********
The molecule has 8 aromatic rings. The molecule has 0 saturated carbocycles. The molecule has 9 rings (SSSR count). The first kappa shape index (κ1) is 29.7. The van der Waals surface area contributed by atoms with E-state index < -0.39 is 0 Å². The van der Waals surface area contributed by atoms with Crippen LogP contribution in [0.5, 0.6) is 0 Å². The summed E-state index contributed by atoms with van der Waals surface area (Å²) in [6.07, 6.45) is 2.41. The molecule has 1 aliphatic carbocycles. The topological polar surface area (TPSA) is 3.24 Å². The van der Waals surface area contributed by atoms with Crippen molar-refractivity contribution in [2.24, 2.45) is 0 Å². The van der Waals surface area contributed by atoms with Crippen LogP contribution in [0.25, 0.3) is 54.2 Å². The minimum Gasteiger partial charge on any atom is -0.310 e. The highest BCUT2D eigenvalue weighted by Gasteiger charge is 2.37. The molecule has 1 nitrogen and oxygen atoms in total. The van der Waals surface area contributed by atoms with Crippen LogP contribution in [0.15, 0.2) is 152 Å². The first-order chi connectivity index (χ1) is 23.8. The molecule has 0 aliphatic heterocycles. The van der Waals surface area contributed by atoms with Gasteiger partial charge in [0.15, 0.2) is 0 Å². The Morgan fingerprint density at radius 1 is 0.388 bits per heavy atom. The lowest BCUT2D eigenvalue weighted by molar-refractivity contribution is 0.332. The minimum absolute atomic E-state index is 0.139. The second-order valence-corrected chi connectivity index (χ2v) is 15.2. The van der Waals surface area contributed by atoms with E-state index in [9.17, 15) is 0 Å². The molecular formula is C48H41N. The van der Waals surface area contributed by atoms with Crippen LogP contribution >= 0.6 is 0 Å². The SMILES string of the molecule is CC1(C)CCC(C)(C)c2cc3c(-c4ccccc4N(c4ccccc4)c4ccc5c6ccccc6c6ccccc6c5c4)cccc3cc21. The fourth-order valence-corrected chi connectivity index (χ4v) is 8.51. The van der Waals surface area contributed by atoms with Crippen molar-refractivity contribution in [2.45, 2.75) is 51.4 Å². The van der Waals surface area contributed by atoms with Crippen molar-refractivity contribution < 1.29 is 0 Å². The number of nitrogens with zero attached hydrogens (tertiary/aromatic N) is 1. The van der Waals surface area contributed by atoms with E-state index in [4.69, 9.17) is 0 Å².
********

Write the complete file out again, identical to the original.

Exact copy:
The molecule has 8 aromatic rings. The molecule has 0 saturated carbocycles. The molecule has 9 rings (SSSR count). The first kappa shape index (κ1) is 29.7. The van der Waals surface area contributed by atoms with E-state index < -0.39 is 0 Å². The van der Waals surface area contributed by atoms with Crippen LogP contribution in [0.5, 0.6) is 0 Å². The summed E-state index contributed by atoms with van der Waals surface area (Å²) in [6.07, 6.45) is 2.41. The molecule has 1 aliphatic carbocycles. The topological polar surface area (TPSA) is 3.24 Å². The van der Waals surface area contributed by atoms with Crippen molar-refractivity contribution in [2.24, 2.45) is 0 Å². The van der Waals surface area contributed by atoms with Crippen LogP contribution in [0.25, 0.3) is 54.2 Å². The minimum Gasteiger partial charge on any atom is -0.310 e. The highest BCUT2D eigenvalue weighted by Gasteiger charge is 2.37. The molecule has 1 nitrogen and oxygen atoms in total. The van der Waals surface area contributed by atoms with Crippen LogP contribution in [0.15, 0.2) is 152 Å². The first-order chi connectivity index (χ1) is 23.8. The molecule has 0 aliphatic heterocycles. The van der Waals surface area contributed by atoms with Gasteiger partial charge in [0.15, 0.2) is 0 Å². The Morgan fingerprint density at radius 1 is 0.388 bits per heavy atom. The lowest BCUT2D eigenvalue weighted by molar-refractivity contribution is 0.332. The minimum absolute atomic E-state index is 0.139. The second-order valence-corrected chi connectivity index (χ2v) is 15.2. The van der Waals surface area contributed by atoms with E-state index in [9.17, 15) is 0 Å². The molecular formula is C48H41N. The van der Waals surface area contributed by atoms with Crippen LogP contribution >= 0.6 is 0 Å². The SMILES string of the molecule is CC1(C)CCC(C)(C)c2cc3c(-c4ccccc4N(c4ccccc4)c4ccc5c6ccccc6c6ccccc6c5c4)cccc3cc21. The fourth-order valence-corrected chi connectivity index (χ4v) is 8.51. The van der Waals surface area contributed by atoms with Crippen molar-refractivity contribution in [2.45, 2.75) is 51.4 Å². The van der Waals surface area contributed by atoms with Crippen molar-refractivity contribution < 1.29 is 0 Å². The number of nitrogens with zero attached hydrogens (tertiary/aromatic N) is 1. The van der Waals surface area contributed by atoms with E-state index in [4.69, 9.17) is 0 Å².